Summer came and the better bartenders working the “real” shifts started taking time off; soon, I was the only one left to fill in the gaps. Now with regular shifts, I was off to the races! I worked at more places and became better at each turn, learning alongside some of the best in the business. I started to take this bartending thing seriously. I won my first cocktail competition and I never looked back. I was packing them two to three deep, waiting for seats at the end of the bar where I was working. No shift was a bad shift. I was making money, connections and, I thought, respect.
Then came the first time a regular guest asked, “So what’s your real job?” Instantly, all the work and training I had done to get to this point, where he and his wife waited just for my services, thought this was just a hobby or, even less, something that any unskilled laborer could do. They loved me to the point they thought this was beneath me. The timing, the retention of what they drink, how they like their salads, the banter that keeps them laughing, knowing when not to talk and when they want to be left alone. I was the person they brought their friends and families to see when they were in town for the night to have a good time.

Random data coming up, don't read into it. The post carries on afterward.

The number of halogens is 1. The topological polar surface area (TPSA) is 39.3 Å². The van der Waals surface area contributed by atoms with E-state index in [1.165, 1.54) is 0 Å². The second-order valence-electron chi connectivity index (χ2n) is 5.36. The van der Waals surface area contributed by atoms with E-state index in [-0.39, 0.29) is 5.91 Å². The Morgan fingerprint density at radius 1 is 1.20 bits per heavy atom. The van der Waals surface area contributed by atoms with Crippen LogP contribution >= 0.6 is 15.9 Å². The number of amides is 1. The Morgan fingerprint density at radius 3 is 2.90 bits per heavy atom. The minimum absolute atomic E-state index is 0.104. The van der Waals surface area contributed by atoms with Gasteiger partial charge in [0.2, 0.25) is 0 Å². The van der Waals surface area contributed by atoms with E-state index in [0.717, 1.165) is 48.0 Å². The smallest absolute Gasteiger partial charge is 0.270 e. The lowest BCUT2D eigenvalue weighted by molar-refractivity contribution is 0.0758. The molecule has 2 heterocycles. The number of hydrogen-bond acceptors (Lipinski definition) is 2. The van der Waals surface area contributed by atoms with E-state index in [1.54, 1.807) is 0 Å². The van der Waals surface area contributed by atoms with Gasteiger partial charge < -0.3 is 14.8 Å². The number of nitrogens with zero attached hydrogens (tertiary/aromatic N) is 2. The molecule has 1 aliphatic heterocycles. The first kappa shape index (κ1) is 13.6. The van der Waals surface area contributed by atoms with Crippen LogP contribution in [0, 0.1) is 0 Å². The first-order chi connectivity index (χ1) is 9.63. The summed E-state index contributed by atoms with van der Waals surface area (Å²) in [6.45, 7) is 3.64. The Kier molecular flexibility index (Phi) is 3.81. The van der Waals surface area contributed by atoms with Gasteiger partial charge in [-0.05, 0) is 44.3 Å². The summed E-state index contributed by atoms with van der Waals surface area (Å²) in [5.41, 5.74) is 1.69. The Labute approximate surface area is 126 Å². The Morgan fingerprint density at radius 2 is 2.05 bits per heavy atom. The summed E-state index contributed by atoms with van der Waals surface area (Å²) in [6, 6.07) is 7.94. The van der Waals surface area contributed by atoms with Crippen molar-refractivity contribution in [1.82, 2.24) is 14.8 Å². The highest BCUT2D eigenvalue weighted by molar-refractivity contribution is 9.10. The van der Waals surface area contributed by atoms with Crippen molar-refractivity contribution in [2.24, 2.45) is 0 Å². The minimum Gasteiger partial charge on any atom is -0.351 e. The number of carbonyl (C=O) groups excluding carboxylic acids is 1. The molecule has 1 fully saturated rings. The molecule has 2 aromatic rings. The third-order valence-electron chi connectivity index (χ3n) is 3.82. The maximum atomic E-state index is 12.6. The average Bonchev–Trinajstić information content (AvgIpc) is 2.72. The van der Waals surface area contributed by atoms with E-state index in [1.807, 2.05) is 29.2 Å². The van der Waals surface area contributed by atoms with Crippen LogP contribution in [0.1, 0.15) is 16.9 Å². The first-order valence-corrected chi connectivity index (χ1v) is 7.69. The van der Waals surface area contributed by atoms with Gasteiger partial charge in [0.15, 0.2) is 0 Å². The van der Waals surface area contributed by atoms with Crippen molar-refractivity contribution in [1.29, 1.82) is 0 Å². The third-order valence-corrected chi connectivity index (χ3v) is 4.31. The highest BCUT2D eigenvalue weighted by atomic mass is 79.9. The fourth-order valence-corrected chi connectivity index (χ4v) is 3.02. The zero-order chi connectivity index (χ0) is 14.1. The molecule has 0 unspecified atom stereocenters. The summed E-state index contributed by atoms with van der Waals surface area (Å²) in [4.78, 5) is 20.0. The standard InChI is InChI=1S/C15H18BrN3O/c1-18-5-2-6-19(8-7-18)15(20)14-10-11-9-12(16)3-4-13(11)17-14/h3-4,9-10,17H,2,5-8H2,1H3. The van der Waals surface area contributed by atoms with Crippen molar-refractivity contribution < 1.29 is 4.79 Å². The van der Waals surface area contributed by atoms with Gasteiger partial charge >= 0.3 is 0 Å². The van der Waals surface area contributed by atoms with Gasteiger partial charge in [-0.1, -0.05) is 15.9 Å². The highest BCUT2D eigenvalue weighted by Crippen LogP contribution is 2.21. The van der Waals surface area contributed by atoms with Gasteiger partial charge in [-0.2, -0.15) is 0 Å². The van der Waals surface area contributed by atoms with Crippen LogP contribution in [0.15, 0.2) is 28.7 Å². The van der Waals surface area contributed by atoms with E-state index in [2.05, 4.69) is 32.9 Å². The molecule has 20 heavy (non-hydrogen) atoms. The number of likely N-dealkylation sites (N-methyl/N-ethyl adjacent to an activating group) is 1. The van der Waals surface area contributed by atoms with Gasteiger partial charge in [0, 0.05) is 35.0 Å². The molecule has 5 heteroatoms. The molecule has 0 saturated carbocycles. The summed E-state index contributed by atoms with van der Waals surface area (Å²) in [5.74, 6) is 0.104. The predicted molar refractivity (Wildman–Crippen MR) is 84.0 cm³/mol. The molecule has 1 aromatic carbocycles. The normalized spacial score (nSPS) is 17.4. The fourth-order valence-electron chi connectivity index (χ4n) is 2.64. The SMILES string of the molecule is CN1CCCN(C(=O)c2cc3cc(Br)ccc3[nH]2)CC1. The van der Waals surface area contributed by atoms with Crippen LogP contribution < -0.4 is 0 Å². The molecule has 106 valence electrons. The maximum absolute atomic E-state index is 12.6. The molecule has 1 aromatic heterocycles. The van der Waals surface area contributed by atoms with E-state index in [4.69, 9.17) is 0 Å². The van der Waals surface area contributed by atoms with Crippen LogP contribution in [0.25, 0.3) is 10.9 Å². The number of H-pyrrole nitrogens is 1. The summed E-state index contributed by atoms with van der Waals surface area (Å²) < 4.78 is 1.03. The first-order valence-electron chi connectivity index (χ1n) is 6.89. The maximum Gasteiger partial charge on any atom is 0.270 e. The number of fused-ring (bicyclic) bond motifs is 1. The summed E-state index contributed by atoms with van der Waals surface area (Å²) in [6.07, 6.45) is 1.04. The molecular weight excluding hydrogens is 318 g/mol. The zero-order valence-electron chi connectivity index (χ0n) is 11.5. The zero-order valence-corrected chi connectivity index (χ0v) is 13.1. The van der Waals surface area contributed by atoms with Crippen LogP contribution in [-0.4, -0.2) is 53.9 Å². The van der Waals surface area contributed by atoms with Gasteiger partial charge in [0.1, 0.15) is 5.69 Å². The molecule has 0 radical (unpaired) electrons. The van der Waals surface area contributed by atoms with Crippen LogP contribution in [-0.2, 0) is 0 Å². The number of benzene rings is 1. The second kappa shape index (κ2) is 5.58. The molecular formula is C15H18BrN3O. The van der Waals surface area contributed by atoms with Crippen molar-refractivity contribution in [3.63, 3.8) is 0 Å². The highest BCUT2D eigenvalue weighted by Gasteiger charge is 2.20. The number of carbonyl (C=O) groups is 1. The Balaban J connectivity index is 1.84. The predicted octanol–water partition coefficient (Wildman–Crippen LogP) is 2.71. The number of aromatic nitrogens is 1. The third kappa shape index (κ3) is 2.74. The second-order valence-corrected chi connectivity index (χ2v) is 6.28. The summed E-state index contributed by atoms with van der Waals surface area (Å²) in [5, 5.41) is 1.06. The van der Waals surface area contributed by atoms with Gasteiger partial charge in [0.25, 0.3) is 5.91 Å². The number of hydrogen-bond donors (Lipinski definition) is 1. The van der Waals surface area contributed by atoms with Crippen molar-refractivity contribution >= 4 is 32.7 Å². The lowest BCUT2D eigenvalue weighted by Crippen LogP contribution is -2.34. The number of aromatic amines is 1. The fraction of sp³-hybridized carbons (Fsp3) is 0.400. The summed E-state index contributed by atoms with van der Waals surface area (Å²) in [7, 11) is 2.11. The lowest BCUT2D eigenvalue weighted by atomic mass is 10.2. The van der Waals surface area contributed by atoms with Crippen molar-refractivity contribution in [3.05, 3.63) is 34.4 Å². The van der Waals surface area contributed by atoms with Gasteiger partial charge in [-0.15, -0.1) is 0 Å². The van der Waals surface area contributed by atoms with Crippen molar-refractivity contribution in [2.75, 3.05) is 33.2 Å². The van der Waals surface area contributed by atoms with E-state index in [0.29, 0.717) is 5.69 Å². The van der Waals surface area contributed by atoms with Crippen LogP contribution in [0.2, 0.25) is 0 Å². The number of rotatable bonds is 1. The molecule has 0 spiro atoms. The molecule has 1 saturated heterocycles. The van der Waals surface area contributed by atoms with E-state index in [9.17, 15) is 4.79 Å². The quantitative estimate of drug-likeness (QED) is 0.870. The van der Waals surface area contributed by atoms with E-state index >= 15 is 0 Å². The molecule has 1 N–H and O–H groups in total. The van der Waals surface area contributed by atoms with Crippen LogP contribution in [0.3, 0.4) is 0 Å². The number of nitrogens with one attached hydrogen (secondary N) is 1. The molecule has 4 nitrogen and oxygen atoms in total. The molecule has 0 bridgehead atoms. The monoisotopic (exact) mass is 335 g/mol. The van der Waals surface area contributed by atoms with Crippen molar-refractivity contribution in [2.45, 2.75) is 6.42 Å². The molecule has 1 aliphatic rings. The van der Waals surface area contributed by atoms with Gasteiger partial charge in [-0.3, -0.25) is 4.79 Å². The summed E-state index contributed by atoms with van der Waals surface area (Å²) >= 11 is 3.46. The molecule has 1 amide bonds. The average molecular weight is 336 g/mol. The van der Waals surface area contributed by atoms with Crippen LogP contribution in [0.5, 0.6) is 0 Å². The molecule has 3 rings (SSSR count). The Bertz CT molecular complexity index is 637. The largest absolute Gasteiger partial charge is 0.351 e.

At first, I was bummed, then pissed. This brings me to lesson six: Civilians will NEVER understand. They will always be on the outside. They think it’s not a real job because we make it look easy. They will also never understand how we treat each other and that the level of service they get is magnified by the level of service we give each other. I love that this underground lifestyle is for us only.